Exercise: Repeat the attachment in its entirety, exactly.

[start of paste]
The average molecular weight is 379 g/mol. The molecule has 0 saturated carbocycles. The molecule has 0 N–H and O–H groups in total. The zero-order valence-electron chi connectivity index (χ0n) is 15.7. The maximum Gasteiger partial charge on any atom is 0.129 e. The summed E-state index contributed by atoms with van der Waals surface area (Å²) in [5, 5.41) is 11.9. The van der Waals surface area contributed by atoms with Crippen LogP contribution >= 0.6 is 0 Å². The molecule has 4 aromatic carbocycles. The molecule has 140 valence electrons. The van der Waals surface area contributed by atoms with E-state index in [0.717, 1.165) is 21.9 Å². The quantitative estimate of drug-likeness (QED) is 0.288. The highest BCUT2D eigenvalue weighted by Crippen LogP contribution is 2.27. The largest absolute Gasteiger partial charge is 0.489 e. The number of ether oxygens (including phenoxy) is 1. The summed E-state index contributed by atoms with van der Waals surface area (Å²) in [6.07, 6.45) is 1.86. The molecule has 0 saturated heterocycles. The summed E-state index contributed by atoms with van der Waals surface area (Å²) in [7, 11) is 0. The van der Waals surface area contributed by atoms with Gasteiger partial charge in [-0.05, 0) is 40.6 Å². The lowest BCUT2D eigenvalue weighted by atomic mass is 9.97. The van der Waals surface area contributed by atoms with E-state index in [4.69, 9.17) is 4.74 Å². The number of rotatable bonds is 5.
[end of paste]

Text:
The average molecular weight is 379 g/mol. The molecule has 0 saturated carbocycles. The molecule has 0 N–H and O–H groups in total. The zero-order valence-electron chi connectivity index (χ0n) is 15.7. The maximum Gasteiger partial charge on any atom is 0.129 e. The summed E-state index contributed by atoms with van der Waals surface area (Å²) in [5, 5.41) is 11.9. The van der Waals surface area contributed by atoms with Crippen LogP contribution >= 0.6 is 0 Å². The molecule has 4 aromatic carbocycles. The molecule has 140 valence electrons. The van der Waals surface area contributed by atoms with E-state index in [0.717, 1.165) is 21.9 Å². The quantitative estimate of drug-likeness (QED) is 0.288. The highest BCUT2D eigenvalue weighted by Crippen LogP contribution is 2.27. The largest absolute Gasteiger partial charge is 0.489 e. The number of ether oxygens (including phenoxy) is 1. The summed E-state index contributed by atoms with van der Waals surface area (Å²) in [6.07, 6.45) is 1.86. The molecule has 0 saturated heterocycles. The summed E-state index contributed by atoms with van der Waals surface area (Å²) in [7, 11) is 0. The van der Waals surface area contributed by atoms with Gasteiger partial charge in [-0.05, 0) is 40.6 Å². The lowest BCUT2D eigenvalue weighted by atomic mass is 9.97. The van der Waals surface area contributed by atoms with E-state index in [4.69, 9.17) is 4.74 Å². The number of rotatable bonds is 5.